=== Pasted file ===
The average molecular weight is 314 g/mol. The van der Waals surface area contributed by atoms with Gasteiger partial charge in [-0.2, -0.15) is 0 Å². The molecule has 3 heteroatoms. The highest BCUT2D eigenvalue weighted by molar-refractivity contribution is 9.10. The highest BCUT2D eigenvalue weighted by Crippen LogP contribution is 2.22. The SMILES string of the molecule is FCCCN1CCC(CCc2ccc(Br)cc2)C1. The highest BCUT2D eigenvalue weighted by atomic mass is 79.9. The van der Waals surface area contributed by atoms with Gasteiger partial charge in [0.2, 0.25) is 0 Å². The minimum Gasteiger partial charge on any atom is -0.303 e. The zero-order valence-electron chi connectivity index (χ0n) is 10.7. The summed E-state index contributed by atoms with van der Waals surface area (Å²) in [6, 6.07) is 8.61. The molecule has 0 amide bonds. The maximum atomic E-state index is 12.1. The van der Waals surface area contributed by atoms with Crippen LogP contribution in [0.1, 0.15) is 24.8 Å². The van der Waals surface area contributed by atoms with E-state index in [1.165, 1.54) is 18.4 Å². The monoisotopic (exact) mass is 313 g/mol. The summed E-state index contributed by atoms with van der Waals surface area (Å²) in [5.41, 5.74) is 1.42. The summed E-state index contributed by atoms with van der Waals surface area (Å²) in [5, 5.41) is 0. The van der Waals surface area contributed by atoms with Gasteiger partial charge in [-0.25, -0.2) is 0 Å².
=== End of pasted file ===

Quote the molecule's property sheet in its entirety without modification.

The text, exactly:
The average molecular weight is 314 g/mol. The van der Waals surface area contributed by atoms with Gasteiger partial charge in [-0.2, -0.15) is 0 Å². The molecule has 3 heteroatoms. The highest BCUT2D eigenvalue weighted by molar-refractivity contribution is 9.10. The highest BCUT2D eigenvalue weighted by Crippen LogP contribution is 2.22. The SMILES string of the molecule is FCCCN1CCC(CCc2ccc(Br)cc2)C1. The highest BCUT2D eigenvalue weighted by atomic mass is 79.9. The van der Waals surface area contributed by atoms with Gasteiger partial charge in [0.2, 0.25) is 0 Å². The minimum Gasteiger partial charge on any atom is -0.303 e. The zero-order valence-electron chi connectivity index (χ0n) is 10.7. The summed E-state index contributed by atoms with van der Waals surface area (Å²) in [6, 6.07) is 8.61. The molecule has 0 amide bonds. The maximum atomic E-state index is 12.1. The van der Waals surface area contributed by atoms with Crippen LogP contribution in [0.1, 0.15) is 24.8 Å². The van der Waals surface area contributed by atoms with E-state index in [1.165, 1.54) is 18.4 Å². The monoisotopic (exact) mass is 313 g/mol. The summed E-state index contributed by atoms with van der Waals surface area (Å²) in [5.41, 5.74) is 1.42. The summed E-state index contributed by atoms with van der Waals surface area (Å²) in [5, 5.41) is 0. The van der Waals surface area contributed by atoms with Gasteiger partial charge in [-0.25, -0.2) is 0 Å².